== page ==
State Trademarks Are Insufficient for Federal Protection

Intellectual Property: Trademark Rights: We have previously discussed the fact that the mere registration of a business with the State, or the registration of the business name with the State is insufficient to insulate business owners from individual liability. However, the other common misconception about these filings is that they protect the business name that is registered. It is critical that business owners understand the limitations of the protection that is offered by State registrations.

In New Jersey, registration of a corporate entity will protect that entity’s precise name from being registered by another company in New Jersey. There are a few important things to note here. First, it does not prevent another company from registering that name in another state. Second, it does not prevent another company from making minor changes to the name (i.e., the spelling) in order to register their entity in the State. And finally, the registration of a business entity does not necessarily prevent another party from using that name; all that would be prevented is the third party’s registration of the name. The rights at issue are really trademark rights, which are addressed by the law separately from corporate formation rights.

Some businesses prepare state trademark filings. However, it is important to note that this too has limitations. First and foremost the filing only applies to New Jersey, and only protects against infringement in New Jersey. Next, the state registrations generally operate as individual databases, so there is nothing stopping someone from registering the same or similar trademark, or using i, in a neighboring state.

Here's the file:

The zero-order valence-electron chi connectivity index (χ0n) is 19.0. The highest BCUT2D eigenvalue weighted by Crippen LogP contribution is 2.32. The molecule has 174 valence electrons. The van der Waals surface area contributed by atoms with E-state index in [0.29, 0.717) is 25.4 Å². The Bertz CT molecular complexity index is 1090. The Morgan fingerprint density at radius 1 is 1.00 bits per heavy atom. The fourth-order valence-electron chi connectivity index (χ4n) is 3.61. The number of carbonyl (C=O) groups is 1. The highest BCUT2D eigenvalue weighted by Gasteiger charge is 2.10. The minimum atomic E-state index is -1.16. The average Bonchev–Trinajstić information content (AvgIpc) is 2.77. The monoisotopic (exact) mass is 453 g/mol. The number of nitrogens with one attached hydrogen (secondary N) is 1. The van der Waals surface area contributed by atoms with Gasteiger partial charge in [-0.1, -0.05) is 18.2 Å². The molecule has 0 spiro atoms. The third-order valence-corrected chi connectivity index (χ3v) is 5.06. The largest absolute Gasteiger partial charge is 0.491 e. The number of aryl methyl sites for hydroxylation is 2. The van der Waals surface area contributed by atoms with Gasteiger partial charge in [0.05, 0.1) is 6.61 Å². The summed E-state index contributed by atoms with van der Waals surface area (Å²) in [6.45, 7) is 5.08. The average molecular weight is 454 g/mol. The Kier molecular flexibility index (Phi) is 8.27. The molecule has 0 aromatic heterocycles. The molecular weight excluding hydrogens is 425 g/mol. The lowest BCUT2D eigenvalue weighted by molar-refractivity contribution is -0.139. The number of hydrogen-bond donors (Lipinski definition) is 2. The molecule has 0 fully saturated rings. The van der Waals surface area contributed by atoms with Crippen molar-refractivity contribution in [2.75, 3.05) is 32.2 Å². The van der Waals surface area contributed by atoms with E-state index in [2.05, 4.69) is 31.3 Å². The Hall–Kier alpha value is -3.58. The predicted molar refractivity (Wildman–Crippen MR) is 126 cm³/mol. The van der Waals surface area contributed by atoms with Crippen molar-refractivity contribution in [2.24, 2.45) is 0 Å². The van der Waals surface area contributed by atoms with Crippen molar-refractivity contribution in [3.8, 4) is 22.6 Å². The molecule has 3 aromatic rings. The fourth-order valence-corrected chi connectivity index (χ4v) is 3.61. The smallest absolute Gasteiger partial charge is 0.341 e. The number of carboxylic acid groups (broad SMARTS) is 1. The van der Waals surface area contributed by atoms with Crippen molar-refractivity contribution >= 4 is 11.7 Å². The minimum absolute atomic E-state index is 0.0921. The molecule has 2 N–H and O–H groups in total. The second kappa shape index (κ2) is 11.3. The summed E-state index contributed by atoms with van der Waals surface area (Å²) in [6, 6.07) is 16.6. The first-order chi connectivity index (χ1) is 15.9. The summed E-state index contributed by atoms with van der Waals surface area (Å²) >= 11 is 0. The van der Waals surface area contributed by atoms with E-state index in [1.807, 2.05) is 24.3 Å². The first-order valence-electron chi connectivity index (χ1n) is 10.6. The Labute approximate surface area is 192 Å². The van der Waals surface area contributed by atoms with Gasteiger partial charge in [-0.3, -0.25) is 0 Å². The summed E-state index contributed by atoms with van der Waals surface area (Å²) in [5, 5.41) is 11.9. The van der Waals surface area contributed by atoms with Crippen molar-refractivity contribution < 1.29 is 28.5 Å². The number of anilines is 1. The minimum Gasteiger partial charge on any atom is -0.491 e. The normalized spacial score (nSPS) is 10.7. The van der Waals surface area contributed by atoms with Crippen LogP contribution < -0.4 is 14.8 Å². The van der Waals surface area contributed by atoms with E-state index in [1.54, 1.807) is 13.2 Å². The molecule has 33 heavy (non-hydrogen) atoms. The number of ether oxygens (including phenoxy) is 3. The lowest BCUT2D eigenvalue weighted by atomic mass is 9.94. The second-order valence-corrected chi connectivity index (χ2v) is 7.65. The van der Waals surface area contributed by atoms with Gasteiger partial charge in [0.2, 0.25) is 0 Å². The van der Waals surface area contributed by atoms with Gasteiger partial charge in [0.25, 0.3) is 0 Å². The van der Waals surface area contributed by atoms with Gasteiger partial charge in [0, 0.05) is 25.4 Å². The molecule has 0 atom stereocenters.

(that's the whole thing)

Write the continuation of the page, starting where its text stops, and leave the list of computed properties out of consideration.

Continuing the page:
The best way to protect a business name is to use it in interstate commerce (i.e., across state lines) and to obtain a Federal trademark registration through the United States Patent and Trademark Office. The Federal filing will provide additional remedies to a trademark owner in the event that the mark is used in a way that is likely to confuse consumers anywhere in the United States (and perhaps even beyond with some of the International Treaties that are in place). This is particularly important in the Internet age, where businesses generally have at least a regional or national presence and are not so localized. For example, if a business owner has a New Jersey-registered trademark, and they learn that a competitor is using the mark in Pennsylvania in an infringing manner, the State registration will not help the enforcement efforts. The mark owner would be limited to pursuing its claim under common law theories and would be unable to avail itself of the benefits and protections of a federally registered trademark.

Comments/Questions: ljm@gdnlaw.com

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